I seldom, if never, do a meme. But Harvee, the nice lady at Book Bird Dog who has turned me on to several good books, asked me to do this one to wrap up the BBAW.
Do you snack while you read? If so, your favorite reading snack?
No. Never. I tried crackers in bed one time, but by morning I was lying on a piecrust ready for the oven. Truthfully, I don’t want anything greasy or gooey gumming up the pages. Refer to my post The Incidental Reader for more information on this subject.
Do you tend to mark your books as you read? How do you keep your place while reading a book?
I make a very light pencil "star" next to a quote I want to remember, but once I’ve transferred the quote to a review or a notebook I erase the mark. I saw my mother-in-law’s bible one time and nearly every single sentence was underlined. “You ought to save yourself some time and underline just the sentences you don't want,” I told her. She was not amused.
As far as keeping my place, I have about 10,000 bookmarks. If I don’t have one handy, however, anything will do—like the prescription the doctor gave me and took over a week to find in a book I’d set aside.
Fiction, Non-fiction, or both?
I lean heavily toward fiction—about 85%. I prefer the art of storytelling. Some non-fiction is storytelling too, like Marley & Me and memoirs, and that's the kind of non-fiction I prefer.
Hard copy or audio books?
Definitely hard copy. I tend to confuse character names on audio, and by the time I remember who the character is, the disc is way ahead of me.
Are you a person who tends to read to the end of chapters, or are you able to put a book down at any point?
I can put a book down at any point, usually due to falling asleep or dropping it. I put a book down in a puddle one time (by accident) and I was heartbroken, so it was off to B&N for a fresh, dry copy. That was when I learned that I cannot walk and read at the same time.
If you come across an unfamiliar word, do you stop to look it up right away?
I could lie and say yes, of course I do, but the answer is no. The only reason I would buy a Kindle would be to have the entire Oxford English Dictionary—but I don’t have the $1,000.
What are you currently reading?
The Boy In the Striped Pajamas by John Boyne, Sourcery by Terry Pratchett, and Inspector Imanishi Investigates by Seicho Matsumoto (for the Japanese Challenge 3). A book for every mood, and a mood for every book.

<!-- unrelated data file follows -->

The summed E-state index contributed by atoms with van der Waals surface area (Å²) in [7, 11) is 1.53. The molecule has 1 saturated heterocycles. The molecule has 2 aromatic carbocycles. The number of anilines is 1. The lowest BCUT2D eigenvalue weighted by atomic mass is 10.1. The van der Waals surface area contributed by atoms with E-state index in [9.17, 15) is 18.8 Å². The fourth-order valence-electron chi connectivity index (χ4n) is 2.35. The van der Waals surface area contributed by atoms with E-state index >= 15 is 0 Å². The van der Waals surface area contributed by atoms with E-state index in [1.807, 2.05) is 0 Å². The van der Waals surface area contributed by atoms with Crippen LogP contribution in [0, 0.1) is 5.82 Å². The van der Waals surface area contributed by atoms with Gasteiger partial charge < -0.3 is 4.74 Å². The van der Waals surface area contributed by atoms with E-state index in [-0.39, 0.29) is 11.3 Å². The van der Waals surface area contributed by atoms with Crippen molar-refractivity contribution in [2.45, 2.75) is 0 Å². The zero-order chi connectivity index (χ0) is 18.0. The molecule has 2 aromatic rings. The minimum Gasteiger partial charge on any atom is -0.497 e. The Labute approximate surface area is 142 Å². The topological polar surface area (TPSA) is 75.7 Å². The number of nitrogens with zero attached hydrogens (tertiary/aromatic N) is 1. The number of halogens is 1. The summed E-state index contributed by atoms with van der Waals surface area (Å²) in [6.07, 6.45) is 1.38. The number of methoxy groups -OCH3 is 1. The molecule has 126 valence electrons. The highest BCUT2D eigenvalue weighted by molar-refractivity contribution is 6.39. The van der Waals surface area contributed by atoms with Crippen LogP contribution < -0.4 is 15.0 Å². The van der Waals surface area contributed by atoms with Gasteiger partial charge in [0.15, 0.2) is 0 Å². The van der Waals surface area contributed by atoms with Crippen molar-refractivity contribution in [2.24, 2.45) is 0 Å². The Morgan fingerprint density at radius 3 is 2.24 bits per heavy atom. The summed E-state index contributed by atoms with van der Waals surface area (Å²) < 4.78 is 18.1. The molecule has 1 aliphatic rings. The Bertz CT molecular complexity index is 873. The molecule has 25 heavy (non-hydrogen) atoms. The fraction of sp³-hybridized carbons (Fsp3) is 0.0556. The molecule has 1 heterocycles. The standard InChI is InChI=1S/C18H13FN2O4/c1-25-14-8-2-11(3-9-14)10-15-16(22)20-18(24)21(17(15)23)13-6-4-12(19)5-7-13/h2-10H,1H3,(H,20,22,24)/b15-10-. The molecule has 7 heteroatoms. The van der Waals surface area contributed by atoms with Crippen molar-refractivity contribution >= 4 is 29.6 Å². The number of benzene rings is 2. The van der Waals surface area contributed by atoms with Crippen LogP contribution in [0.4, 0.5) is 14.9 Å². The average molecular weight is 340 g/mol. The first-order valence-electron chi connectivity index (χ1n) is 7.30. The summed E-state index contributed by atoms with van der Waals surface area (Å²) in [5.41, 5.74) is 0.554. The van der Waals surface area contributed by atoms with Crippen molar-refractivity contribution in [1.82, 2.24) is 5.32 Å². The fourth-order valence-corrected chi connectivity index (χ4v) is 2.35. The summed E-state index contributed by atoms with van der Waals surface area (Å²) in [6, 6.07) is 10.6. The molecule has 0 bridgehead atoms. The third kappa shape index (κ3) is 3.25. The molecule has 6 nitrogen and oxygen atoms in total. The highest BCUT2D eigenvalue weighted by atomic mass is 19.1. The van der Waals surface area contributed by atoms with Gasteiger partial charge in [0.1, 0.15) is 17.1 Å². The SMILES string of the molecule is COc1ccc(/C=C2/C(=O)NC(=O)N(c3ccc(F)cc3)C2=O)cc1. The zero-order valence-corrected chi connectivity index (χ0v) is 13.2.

What is the last book you bought?
The Boy in the Striped Pajamas by John Boyne. I’m really starting to like YA (Young Adult) fiction, and a lot of it is much better than the popular fiction being "manufactured" for adults.
Are you the type of person that only reads one book at a time or can you read more than one at a time?
I usually have three or four in the works at any one time. If a book really grabs me I may read it exclusively (The Book Thief comes to mind), but I usually switch back and forth.
Do you have a favorite time of day and/or place to read?
I read in the evenings at the kitchen table, and around 9 p.m. I move to the bed and read until my wife yells, “Turn out the light and go to sleep!” I could tell her to go somewhere else to sleep, but that would not be conducive to my physical health. If I’m up until 2 or 3 a.m., then I revert to my kitchen chair.
Do you prefer series books or stand-alone books?
Both. I prefer fantasy series (George R.R. Martin every five or ten years) and mysteries that require knowledge from earlier books (John Connolly’s Charlie Parker series is one), but the majority of books I read stand all by themselves.
Is there a specific book or author that you find yourself recommending over and over?
Not including the authors and books I’ve already mentioned, I recommend James Lee Burke, Jhumpa Lahiri, and Denise Mina quite often. It usually depends on whom I’m talking to and what their interests are. If someone loves whales, I don't recommend Moby Dick.
How do you organize your books? (By genre, title, author’s last name, etc.?)
Organize? That’s for corporate types. The closest I get to organization is keeping an author’s books together—all Dickens in one place, all Cornwell in another place, etc. Any other kind of organizing is too much work. Disorganization affords me the pleasure of bitching when I can’t instantly put my finger on a book, or I realize that I never owned a copy in the first place.
So there you have it, biblioholics. And I had fun, Harvee, even if I digressed here and there.